Which Groundnut is Best for Peanut Butter? | Nutrionex Foods


Which Groundnut Is Best For Peanut Butter?

Which Groundnut Is Best For Peanut Butter?

Have you ever wondered what makes that jar of peanut butter you love so creamy and delicious? It's all about the peanuts! Not all peanuts are created equal when it comes to peanut butter though. The type of peanut used can make a big difference in the taste and texture of your PB.

In this article, we'll explore the pros and cons of using Runner, Virginia, or Valencia peanuts and help you figure out which one you should use to get the best peanut butter. We'll look at how roasting affects flavor, oil content, allergies, and more. You may be surprised to find out that your favorite peanut butter brand probably uses one specific type of nut. 

After reading this, you'll feel like a peanut butter expert and will know exactly which peanuts you need to make the best batch ever!

An Overview of Peanut Types

Overview of Peanut Types

Virginia Peanuts

Virginia peanuts have the largest kernels and are considered the “cadillac” of peanuts. They're usually roasted and used for snacks, but their size also makes them ideal for peanut butter. The kernels are packed with a robust, nutty flavor that comes through in the butter. If you want a creamy peanut butter with big peanutty flavor, Virginia peanuts are your best choice.

Spanish Peanuts

Spanish peanuts have smaller kernels with reddish-brown skins. They have an intense peanutty flavor and aroma, with nutty, mildly spicy undertones. Spanish peanuts are often used to make peanut butter, especially “natural” styles with the skins still on. The skins and vibrant flavor of Spanish peanuts result in a coarser, grainier butter with a stronger peanut taste. Spanish peanut butter also tends to separate more and requires frequent stirring.

Valencia Peanuts

Valencia peanuts are sweeter and milder in flavor than Virginia or Spanish peanuts. They have medium-sized pale pink kernels with a delicate, buttery flavor. Valencia peanut butter tends to be smoother, creamier and more homogenized. It has a mild peanutty flavor that’s lightly sweet with nutty, almost almond-like undertones. Valencia peanut butter is a great choice if you prefer a milder peanut flavor and smoother, less grainy texture.

Runner Peanuts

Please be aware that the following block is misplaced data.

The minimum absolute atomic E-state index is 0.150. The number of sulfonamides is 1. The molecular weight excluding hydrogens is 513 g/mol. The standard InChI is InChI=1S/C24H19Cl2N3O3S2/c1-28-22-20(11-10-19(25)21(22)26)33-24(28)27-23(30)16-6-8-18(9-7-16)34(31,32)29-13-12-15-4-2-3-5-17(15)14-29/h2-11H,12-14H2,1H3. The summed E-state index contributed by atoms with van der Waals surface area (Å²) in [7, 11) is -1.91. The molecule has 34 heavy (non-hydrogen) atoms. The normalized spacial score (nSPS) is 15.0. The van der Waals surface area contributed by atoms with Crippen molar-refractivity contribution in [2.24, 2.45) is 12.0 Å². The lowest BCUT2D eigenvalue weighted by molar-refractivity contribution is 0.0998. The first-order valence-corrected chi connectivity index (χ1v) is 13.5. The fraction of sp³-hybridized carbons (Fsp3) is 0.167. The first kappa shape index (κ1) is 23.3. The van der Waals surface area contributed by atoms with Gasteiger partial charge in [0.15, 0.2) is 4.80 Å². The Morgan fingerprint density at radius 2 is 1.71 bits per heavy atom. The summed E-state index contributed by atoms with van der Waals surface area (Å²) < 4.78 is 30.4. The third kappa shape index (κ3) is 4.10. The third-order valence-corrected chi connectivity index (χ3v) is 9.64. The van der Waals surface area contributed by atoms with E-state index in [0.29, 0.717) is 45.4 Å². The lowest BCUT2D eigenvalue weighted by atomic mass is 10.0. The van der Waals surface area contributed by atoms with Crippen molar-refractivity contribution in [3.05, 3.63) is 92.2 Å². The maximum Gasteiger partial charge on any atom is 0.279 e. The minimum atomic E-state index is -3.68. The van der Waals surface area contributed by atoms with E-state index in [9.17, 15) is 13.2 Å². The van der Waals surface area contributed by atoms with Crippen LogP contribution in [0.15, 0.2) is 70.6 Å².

Runner peanuts have small, reddish kernels with a mildly nutty, earthy flavor. They are often used to produce peanut oil and are less common in peanut butter. Runner peanut butter has an intensely nutty, robust flavor from the high oil content, but can be slightly bitter. The small kernels also tend to produce a coarser, grainier butter. Runner peanuts are best when blended with other varietals to balance the strong flavor and gritty texture.

Key Factors in Choosing Peanuts for Peanut Butter

The type of peanut you choose is the most important factor in determining how your peanut butter will turn out. Valencia peanuts have a mild, sweet flavor and creamy texture, making them ideal for peanut butter. Virginias are more robust and nutty, better for crunchy peanut butter. Runners fall somewhere in the middle. Choose a peanut you like to snack on, because that flavor will come through in your peanut butter.

Choosing Peanuts for Peanut Butter


Raw or roasted peanuts will produce very different peanut butters. Raw peanuts make butter with an earthy, grassy flavor, while roasted peanuts create a buttery, nutty flavor. Most people prefer the flavor of roasted peanut butter. Roasting the peanuts yourself allows you to control how darkly they're roasted and how nutty the flavor becomes.

Peanut Freshness

Always choose fresh peanuts with an intact, papery skin and avoid peanuts that look shriveled or spotted. Peanuts contain oils that can go rancid over time, so check the ‘best by’ date and look for peanuts processed and packaged within the past year. Rancid peanuts will make a bitter, undesirable peanut butter.

Peanut Butter Style

How you grind the peanuts determines whether you end up with creamy peanut butter, crunchy peanut butter, or something in between. For creamy peanut butter, grind the peanuts into a fine puree. For crunchy peanut butter, grind some of the peanuts more coarsely, leaving nut pieces intact. You can also make ‘extra crunchy’ peanut butter by stirring some chopped peanut pieces into creamy peanut butter. The style you choose comes down to personal preference.